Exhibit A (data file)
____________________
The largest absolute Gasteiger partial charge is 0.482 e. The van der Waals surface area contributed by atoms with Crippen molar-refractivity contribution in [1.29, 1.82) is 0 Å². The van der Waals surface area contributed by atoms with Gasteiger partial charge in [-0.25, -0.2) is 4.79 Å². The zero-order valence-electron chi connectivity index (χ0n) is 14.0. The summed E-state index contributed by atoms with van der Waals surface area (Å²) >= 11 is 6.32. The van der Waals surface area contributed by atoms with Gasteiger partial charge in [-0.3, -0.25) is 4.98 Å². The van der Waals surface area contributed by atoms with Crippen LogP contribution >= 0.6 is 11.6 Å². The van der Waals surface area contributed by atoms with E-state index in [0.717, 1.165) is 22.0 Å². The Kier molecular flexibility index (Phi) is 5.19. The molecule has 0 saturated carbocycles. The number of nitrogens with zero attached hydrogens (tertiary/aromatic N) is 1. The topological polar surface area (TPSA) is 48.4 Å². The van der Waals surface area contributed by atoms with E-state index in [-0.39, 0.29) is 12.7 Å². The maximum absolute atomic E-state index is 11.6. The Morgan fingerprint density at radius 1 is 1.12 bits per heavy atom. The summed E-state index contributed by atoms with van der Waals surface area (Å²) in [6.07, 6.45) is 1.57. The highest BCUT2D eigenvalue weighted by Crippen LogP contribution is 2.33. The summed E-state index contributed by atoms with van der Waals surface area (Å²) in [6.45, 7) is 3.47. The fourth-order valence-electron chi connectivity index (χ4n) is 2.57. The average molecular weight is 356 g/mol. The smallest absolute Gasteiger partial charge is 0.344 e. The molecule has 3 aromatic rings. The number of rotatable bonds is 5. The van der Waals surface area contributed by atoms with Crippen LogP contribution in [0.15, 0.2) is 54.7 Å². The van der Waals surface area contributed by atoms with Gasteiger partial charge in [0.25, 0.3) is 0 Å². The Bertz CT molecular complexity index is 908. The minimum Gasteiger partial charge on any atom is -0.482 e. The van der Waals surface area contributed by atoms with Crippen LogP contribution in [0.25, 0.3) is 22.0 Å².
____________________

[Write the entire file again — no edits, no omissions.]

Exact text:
The largest absolute Gasteiger partial charge is 0.482 e. The van der Waals surface area contributed by atoms with Crippen molar-refractivity contribution in [1.29, 1.82) is 0 Å². The van der Waals surface area contributed by atoms with Gasteiger partial charge in [-0.25, -0.2) is 4.79 Å². The zero-order valence-electron chi connectivity index (χ0n) is 14.0. The summed E-state index contributed by atoms with van der Waals surface area (Å²) >= 11 is 6.32. The van der Waals surface area contributed by atoms with Gasteiger partial charge in [-0.3, -0.25) is 4.98 Å². The van der Waals surface area contributed by atoms with Crippen LogP contribution >= 0.6 is 11.6 Å². The van der Waals surface area contributed by atoms with E-state index in [0.717, 1.165) is 22.0 Å². The Kier molecular flexibility index (Phi) is 5.19. The molecule has 0 saturated carbocycles. The number of nitrogens with zero attached hydrogens (tertiary/aromatic N) is 1. The topological polar surface area (TPSA) is 48.4 Å². The van der Waals surface area contributed by atoms with E-state index in [-0.39, 0.29) is 12.7 Å². The maximum absolute atomic E-state index is 11.6. The Morgan fingerprint density at radius 1 is 1.12 bits per heavy atom. The summed E-state index contributed by atoms with van der Waals surface area (Å²) in [6.07, 6.45) is 1.57. The highest BCUT2D eigenvalue weighted by Crippen LogP contribution is 2.33. The summed E-state index contributed by atoms with van der Waals surface area (Å²) in [6.45, 7) is 3.47. The fourth-order valence-electron chi connectivity index (χ4n) is 2.57. The average molecular weight is 356 g/mol. The smallest absolute Gasteiger partial charge is 0.344 e. The molecule has 3 aromatic rings. The number of rotatable bonds is 5. The van der Waals surface area contributed by atoms with Crippen LogP contribution in [0.15, 0.2) is 54.7 Å². The van der Waals surface area contributed by atoms with Gasteiger partial charge in [0.25, 0.3) is 0 Å². The Bertz CT molecular complexity index is 908. The minimum Gasteiger partial charge on any atom is -0.482 e. The van der Waals surface area contributed by atoms with Crippen LogP contribution in [0.25, 0.3) is 22.0 Å².